Scholars continue to wrestle with the tradeoffs between the clarity and convenience of the conventional definition and the normative depth of the institutional view. Two recent books describe societies awash in corruption, and demonstrate the consequences of incorporating the institutional definition. Yuen Yuen Ang’s China’s Gilded Age describes a society thriving in spite, and perhaps because, of pervasive corrupt conduct. She relies on the conventional definition to measure corruption for her dazzling empirical analysis. Her conclusion that transaction-facilitating corruption in China is pervasive, formally condoned, and socially beneficial makes her critical use of the institutional frame especially provocative. Her project queries if corruption has meaning without reference to the foundational values of a polity. Timothy Kuhner’s Tyranny of Greed offers a fierce critique of American politics, exceptional for its systemic, moralising definition of corruption. Kuhner indicts Donald Trump’s presidency as exemplifying the avarice that undermines American society. Kuhner depicts corruption as pervasive moral decay, infiltrating persons as well as institutions and tainting established norms and rules. He evokes both the critical potential and analytic limitations of the institutional approach.
Ang and Kuhner indicate underappreciated characteristics of the institutional account, particularly its relationship to rule of law. Because it is defined by culpable violation of familiar norms that dictate individual conduct, anti-corruption enforcement based on a conventional account of corruption will tend to satisfy rule of law requirements of transparency, predictability, and accessibility. The engagement of Ang and Kuhner shows how the institutional account unsettles the relationship between rule of law and identification of corruption. This derives from the fact that a claim of institutional corruption is informed by an external account of good political practice, and can occur without intentional violation of norms of integrity. This suggests that the two accounts can fulfil different roles in the pursuit of political integrity. Institutional identification of corruption is useful to guide wide-ranging structural reforms, while the conventional conception should be deployed to condemn individual behaviour or impose criminal sanction.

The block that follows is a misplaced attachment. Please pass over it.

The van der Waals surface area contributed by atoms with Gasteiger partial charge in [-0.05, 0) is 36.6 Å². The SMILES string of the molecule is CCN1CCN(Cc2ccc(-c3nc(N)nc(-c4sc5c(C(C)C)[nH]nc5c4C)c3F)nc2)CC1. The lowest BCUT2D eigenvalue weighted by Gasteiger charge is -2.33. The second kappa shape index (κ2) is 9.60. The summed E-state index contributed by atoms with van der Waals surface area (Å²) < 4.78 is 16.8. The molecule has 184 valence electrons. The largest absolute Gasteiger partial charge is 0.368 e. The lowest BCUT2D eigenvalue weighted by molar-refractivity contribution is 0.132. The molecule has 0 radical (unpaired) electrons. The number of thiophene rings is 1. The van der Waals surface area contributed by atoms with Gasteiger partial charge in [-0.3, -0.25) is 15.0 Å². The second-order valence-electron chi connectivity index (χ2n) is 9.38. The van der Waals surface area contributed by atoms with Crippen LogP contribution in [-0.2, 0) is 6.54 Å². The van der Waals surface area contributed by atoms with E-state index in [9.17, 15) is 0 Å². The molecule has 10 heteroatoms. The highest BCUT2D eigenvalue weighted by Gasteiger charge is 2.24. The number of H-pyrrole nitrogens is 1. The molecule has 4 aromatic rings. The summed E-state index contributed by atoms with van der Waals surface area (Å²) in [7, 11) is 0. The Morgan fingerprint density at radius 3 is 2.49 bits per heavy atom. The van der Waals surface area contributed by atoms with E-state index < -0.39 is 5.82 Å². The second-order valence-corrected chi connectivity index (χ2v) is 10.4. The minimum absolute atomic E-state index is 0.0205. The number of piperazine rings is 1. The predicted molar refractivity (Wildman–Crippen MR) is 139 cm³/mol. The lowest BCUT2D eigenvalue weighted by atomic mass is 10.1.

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J Eisler - MLR Corruption Review - Ang and Kuhner 2 Aug 2021 - Accepted Manuscript
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More information

Accepted/In Press date: 30 July 2021
e-pub ahead of print date: 3 October 2021
Published date: 17 July 2022

Identifiers

Local EPrints ID: 450853
URI: http://eprints.soton.ac.uk/id/eprint/450853
ISSN: 0026-7961
PURE UUID: 35e0e1a4-171b-4a38-b368-4a0859d9b746
ORCID for Jacob Eisler: ORCID iD orcid.org/0000-0003-4422-5255

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Date deposited: 16 Aug 2021 16:49
Last modified: 30 Nov 2022 05:02